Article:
Light Sport Aircraft
- Definition of Light Sport Aircraft
- LSA Categories, Classes, and Sets
- Vintage Aircraft and Sport Pilots
- Representative LSA
- Homebuilt and Kit LSA
Sport Pilot Instructors and Flight Schools
Finding a Sport Pilot Instructor or Flight School
There are basically two ways to get Sport Pilot training:
- Sign up with an established flight school or flying club
- Sign on with an independent CFI (Certified Flight Instructor)
Which way is right for you depends on a number of factors, such as your geographic location and proximity to a flying school, your schedule, financial factors, personal preference, and whether you already have some aviation training under your belt.
The Sport Pilot program is growing rapidly, and it's probable that training is offered at an airport near you. So your first step in finding a Sport Pilot training program should be to call a local flight school. If they don't offer Sport Pilot training, they'll probably know someone who does.
We're also trying to build up a national database of flight schools and independent CFI's who offer Sport Pilot training, which you can access by clicking on the two-letter abbreviation for your state in the map below.
Of course, we know our database is incomplete. New instructors are being added all the time, and old ones do retire. So if you're a flight school or independent CFI offering Sport Pilot training, please help us make this site more useful by getting yourself listed in our database. Please click here for instructions.
NOTE: If you previously requested to be listed, but your request was never processed, we apologize. Please re-submit your request.
Flight Training and Ground Training
Whether you choose a formal school or an independent CFI, there are two major aspects to Sport Pilot training: Knowledge Training (often called "ground school" or "ground instruction"), and Practical (flight) training.
Knowledge training consists of learning the "head knowledge" that you'll need to know to be a safe pilot. This consists of aeronautical theory, relevant laws and regulations, navigation, operational procedures for different types of airspace, interpreting weather reports, and so forth.
You may receive knowledge training from a formal ground school, through home study, using online courses, or through one-on-one sessions with your CFI or with a Certified Ground Instructor. Once your flight instructor or ground instructor is comfortable that you have mastered the required knowledge for the certificate you're seeking, he or she will sign you off to take your FAA Knowledge Test. The actual test is usually taken on a computer terminal at an approved testing center, and you'll receive your results immediately.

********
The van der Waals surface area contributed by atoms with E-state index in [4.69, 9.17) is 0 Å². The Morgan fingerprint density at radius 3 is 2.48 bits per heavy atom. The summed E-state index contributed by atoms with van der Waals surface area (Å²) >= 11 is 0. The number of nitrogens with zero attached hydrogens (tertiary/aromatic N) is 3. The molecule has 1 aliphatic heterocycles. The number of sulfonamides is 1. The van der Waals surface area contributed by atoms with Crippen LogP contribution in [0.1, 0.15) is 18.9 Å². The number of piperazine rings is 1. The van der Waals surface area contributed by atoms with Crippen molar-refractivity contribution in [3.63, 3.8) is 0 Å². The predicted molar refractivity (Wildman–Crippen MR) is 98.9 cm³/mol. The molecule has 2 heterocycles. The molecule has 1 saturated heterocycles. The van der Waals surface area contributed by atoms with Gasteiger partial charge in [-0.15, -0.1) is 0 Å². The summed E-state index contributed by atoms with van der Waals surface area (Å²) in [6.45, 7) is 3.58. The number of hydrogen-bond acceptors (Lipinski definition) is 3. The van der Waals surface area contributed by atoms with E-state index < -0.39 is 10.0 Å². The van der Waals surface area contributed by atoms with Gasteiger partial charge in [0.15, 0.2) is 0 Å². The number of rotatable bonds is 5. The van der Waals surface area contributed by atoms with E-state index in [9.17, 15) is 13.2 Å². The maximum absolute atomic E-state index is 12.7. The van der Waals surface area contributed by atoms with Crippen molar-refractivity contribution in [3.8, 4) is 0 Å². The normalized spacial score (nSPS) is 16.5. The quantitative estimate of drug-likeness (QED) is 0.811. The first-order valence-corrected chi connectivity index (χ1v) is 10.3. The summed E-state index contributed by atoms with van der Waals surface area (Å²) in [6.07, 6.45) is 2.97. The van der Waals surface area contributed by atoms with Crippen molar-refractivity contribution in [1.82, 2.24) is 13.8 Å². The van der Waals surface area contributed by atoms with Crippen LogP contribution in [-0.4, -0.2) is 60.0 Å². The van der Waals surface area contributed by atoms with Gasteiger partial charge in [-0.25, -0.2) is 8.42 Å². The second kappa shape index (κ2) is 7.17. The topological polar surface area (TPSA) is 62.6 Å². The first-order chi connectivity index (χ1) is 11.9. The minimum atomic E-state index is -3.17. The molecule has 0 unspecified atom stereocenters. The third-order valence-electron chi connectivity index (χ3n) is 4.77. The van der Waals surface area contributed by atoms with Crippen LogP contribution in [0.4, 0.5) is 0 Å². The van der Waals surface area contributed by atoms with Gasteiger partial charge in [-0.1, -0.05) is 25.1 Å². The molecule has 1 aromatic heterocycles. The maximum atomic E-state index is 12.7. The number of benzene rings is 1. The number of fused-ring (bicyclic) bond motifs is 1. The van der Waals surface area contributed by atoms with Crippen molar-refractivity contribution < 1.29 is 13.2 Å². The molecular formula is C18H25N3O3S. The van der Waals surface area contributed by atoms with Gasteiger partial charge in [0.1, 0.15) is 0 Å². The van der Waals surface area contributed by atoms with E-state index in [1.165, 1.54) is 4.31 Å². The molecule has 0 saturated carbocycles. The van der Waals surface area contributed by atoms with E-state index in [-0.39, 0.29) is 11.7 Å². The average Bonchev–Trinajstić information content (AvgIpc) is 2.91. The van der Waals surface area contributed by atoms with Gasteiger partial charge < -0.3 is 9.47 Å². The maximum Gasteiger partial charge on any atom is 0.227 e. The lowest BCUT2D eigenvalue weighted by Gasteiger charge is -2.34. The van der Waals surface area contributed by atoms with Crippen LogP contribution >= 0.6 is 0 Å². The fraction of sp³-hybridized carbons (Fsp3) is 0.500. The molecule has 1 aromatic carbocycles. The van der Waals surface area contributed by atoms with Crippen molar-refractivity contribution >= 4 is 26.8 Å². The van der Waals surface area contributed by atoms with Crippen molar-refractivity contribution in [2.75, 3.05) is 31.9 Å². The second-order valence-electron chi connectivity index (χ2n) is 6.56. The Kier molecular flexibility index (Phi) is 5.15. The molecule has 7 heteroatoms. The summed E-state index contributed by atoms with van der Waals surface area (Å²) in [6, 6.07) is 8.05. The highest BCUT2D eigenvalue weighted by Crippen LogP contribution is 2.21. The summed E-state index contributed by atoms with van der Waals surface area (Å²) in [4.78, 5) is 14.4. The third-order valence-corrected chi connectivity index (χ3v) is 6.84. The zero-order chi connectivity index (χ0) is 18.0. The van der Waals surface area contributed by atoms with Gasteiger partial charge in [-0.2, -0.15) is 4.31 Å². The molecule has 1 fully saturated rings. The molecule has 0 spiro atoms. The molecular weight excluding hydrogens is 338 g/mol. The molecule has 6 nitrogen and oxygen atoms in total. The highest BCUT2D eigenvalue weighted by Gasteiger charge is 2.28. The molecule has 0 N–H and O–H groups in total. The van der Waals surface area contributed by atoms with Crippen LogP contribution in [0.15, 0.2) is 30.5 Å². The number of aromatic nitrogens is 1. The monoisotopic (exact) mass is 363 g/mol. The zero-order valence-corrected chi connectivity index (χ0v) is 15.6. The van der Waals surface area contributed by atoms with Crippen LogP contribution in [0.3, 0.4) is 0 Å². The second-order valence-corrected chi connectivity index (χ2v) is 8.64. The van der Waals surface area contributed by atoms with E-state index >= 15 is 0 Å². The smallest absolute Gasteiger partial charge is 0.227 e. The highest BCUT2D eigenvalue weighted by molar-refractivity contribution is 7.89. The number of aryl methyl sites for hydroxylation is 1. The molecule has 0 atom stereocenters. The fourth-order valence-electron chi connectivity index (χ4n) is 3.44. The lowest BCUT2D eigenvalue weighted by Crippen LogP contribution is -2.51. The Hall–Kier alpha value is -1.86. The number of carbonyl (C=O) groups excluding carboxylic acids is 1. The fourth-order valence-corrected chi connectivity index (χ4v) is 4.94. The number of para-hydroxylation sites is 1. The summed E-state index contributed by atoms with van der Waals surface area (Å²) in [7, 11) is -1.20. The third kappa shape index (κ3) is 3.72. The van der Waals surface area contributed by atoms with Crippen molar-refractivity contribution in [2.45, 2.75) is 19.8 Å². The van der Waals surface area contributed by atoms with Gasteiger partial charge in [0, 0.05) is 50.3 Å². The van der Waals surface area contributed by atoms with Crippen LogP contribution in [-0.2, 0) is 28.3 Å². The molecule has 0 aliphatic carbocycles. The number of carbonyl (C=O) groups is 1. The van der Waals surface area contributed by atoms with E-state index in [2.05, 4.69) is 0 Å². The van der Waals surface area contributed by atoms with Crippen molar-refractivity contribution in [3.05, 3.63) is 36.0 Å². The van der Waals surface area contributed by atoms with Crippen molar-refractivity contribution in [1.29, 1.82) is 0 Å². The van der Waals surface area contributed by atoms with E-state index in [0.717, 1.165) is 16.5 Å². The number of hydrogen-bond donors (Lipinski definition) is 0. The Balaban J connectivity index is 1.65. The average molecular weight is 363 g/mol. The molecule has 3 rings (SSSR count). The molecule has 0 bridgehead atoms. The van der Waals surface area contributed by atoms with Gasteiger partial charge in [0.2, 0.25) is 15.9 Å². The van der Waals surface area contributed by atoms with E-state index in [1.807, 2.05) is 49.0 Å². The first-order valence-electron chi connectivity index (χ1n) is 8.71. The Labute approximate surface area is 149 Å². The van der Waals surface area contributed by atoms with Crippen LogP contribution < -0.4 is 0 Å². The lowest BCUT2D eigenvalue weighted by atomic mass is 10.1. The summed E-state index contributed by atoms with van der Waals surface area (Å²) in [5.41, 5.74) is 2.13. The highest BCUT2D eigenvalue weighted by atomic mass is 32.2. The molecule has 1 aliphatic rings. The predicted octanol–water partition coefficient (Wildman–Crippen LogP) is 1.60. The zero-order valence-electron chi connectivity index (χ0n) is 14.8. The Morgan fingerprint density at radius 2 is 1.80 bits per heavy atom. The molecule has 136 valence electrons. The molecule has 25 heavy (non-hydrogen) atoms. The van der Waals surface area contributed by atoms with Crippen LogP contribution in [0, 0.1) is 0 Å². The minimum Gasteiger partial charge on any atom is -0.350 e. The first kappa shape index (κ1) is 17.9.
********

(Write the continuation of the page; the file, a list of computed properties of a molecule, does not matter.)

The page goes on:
Practical (flight) training happens in an aircraft and consists of hands-on instruction in safely operating and navigating an aircraft, performing pre-flight and post-flight procedures, ground operation, using navigational aids, etc. Flight training is usually obtained from a flight school or through an independent Flight Instructor.
Once you have fulfilled at least the minimum required hours of instruction, have passed the Knowledge Test, and your CFI feels that you have mastered the required skills to FAA standards, he or she will sign you off to take your Practical Test (or "checkride"), which consists of both an oral examination and a flight test by a Pilot Examiner.
Finding a Pilot Examiner
Once you are ready to take your practical test, you will need to find an SPE (Sport Pilot Examiner) or DPE (Designated Pilot Examiner). SPE's are allowed to administer examinations only for Sport Pilot certificates and privileges. DPE's are allowed to administer examinations for Sport Pilot certificates and privileges, as well as higher certificates and ratings.
SPE's and DPE's are not FAA employees, but are private individuals who have many years of experience as flight instructors, and who have been authorized by the FAA to administer the oral and practical examinations. They also are authorized to grant you a Temporary Airman Certificate on the spot if you pass the exam -- meaning that you can legally exercise the privileges of your license the moment the examiner shakes your hand and congratulates you.
By the way: Because they are private individuals and not FAA employees, SPE's and DPE's are allowed to charge whatever fees they like for the examinations; so you may want to shop around a bit.
On rare occasions, candidates may be examined by employees of the FAA's local FSDO (Flight Standards District Office). This usually occurs only when there are no SPE's or DPE's within a reasonable distance of the candidate, which is a rare occurrence.
Many of the instructors listed in our database also are SPE's; and if we are aware of this, we include that designation after the type(s) of aircraft they instruct in. But because we're not always aware of this information, here are links to the FAA's official lists. (Please note that these lists tend to be a few months behind, so there may be SPE's in your area who are not yet listed.)